COME ON SCOTLAND!
Enjoy the top team with the biggest news, views and interviews before World Cup showdown in Slovenia
Gordon Strachan will warn Leigh Griffiths not to over-celebrate if he scores against Slovenia tonight – even if he believes he has just clinched a World Cup play-off spot.
After a fraught night of qualifying action elsewhere, Scotland go into their Group F clash at Ljubljana’s Stozice Stadium, knowing victory would be enough to take them through.
And with the prospect of two more huge games to come, the manager is cautious of seeing his players rule themselves out through suspension.
James McArthur, Charlie Mulgrew, James Morrison, Barry Bannan and Grant Hanley are all also one yellow card away from missing our next World Cup qualifier.
But it is the Celtic striker – with his history of getting booked for wild goal celebrations – who is causing the national manager most concern.
“That is something I’ll have a conversation with Leigh about – I will need to have a word,” said Strachan.
“His performances of late have been terrific. I just thought he was magnificent for us in the win against Slovakia the other night.
“His part in the goal was unbelievable. We had talked to them about pushing themselves that little bit more than you think you can.
“Then you see the way he stretched to get to the ball just to toe poke it through to Ikechi Anya. That toe poke won us the game.
“That’s the difference at this level. People talk about systems and tactics but when it came down to it, what won us that game?
“Leigh Griffiths turning, stretching even though he might get hurt and toe-poking it. That’s what made the difference. “So we need him free to play.” Not that the Scotland manager is taking victory for granted. Quite the reverse, in fact.
He is warning supporters to brace themselves for another long and nervous evening, much like the Slovakia win last Thursday night.
“It’ll be another one of those, I think,” he said.
“But listen we would take this – to win your last game to get a place in the play-offs.
“I think we all agreed at the start of the group that, with what England have got, second place would be a smashing achievement.
“And the wins we have accomplished with late goals proves we have the character and the fitness level to see these nights out. “The fans know we have that in our locker. “People talk about mental strength, but I could put 11 press guys out there and I’d know they’d try as hard as you could to get a victory for Scotland.
“But you couldn’t do it because you are not fit enough. You’d give it your best but you’d be knackered after 20 minutes.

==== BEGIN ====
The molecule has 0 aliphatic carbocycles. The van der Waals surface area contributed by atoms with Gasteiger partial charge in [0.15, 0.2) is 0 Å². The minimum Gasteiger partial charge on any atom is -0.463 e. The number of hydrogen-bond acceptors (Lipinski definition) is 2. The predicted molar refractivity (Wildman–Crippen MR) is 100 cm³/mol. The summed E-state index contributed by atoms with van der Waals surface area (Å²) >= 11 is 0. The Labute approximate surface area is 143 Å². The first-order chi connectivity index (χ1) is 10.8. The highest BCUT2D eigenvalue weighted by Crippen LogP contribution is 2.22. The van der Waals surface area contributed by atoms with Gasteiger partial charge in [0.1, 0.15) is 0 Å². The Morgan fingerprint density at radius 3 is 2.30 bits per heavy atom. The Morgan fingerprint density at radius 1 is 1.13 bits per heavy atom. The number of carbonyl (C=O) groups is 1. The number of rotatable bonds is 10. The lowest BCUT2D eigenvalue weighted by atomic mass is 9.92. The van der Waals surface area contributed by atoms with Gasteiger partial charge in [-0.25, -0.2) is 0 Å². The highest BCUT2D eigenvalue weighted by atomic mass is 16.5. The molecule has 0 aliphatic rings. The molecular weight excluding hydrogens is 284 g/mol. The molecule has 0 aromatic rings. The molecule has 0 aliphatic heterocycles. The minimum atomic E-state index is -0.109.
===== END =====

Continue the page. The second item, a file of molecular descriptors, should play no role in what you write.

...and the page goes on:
“So you have to have the physical strength to keep the mental strength going.”
The Scotland boss is confident his own nerves will be able to handle the occasion.
“When the game starts, the best place to be is on the park, and the second best place to be is where I’m standing,” he said.
“I might not be out there, but I can tell the boys: ‘I’m here with you’. I can feel a part of it when you are there with the bodies round about you.
“The biggest problem I had the other night was when I went chasing after the ball and as I was running to it I thought, ‘I’m going to fall on my a*** here!’. I could see it appearing on YouTube!”
As the country’s last line of a defence that has kept three clean sheets in their last three games, Craig Gordon is hoping he doesn’t suffer that fate in a figurative sense.
“Getting to a major Finals is the one thing in my career I still want to achieve,” he said.
“So let’s hope we can take this opportunity and go out there and play like it is everybody’s last chance.
“We have not been to a final since 1998 and we’ve had a couple of small opportunities since then to make it happen.
“Italy at home 10 years ago and the Czech Republic at home (Euro 2012 qualifiers) was also a big moment in that campaign.
“There have been moments when things have gone against us, but we are in a good run of form at the moment.
“We hope we can carry that into the last game. Let’s go and do it.”
Or in the case of the defence, stop the opposition from doing it.
He is confident of that, not least because of the form of the emerging partnership in the centre between Charlie Mulgrew and Christophe Berra.
“They’ve been good,” he said. “They are both quite dominant in the air and they work well as a partnership.
“Charlie is good on the ball, it gives us a bit of a balance. Christophe very rarely loses anything in the air at both ends of the park. He gives us a goal threat as well as we’ve seen recently.
“And, crucially, they can defend. They put their bodies in there and put their heads in where it hurts and that’s a big plus when we are on the back foot.”
Like his manager, though, Gordon advises caution in assuming Slovenia, who themselves still have a tiny mathematical chance to qualify, are there to be beaten.
“We don’t know if we could have picked a much more difficult one away from home.
“They are very good at home and don’t concede many. It is still a big challenge but we are coming into it in the best way possible, on the back of five games undefeated.”
Scotland keeper Craig Gordon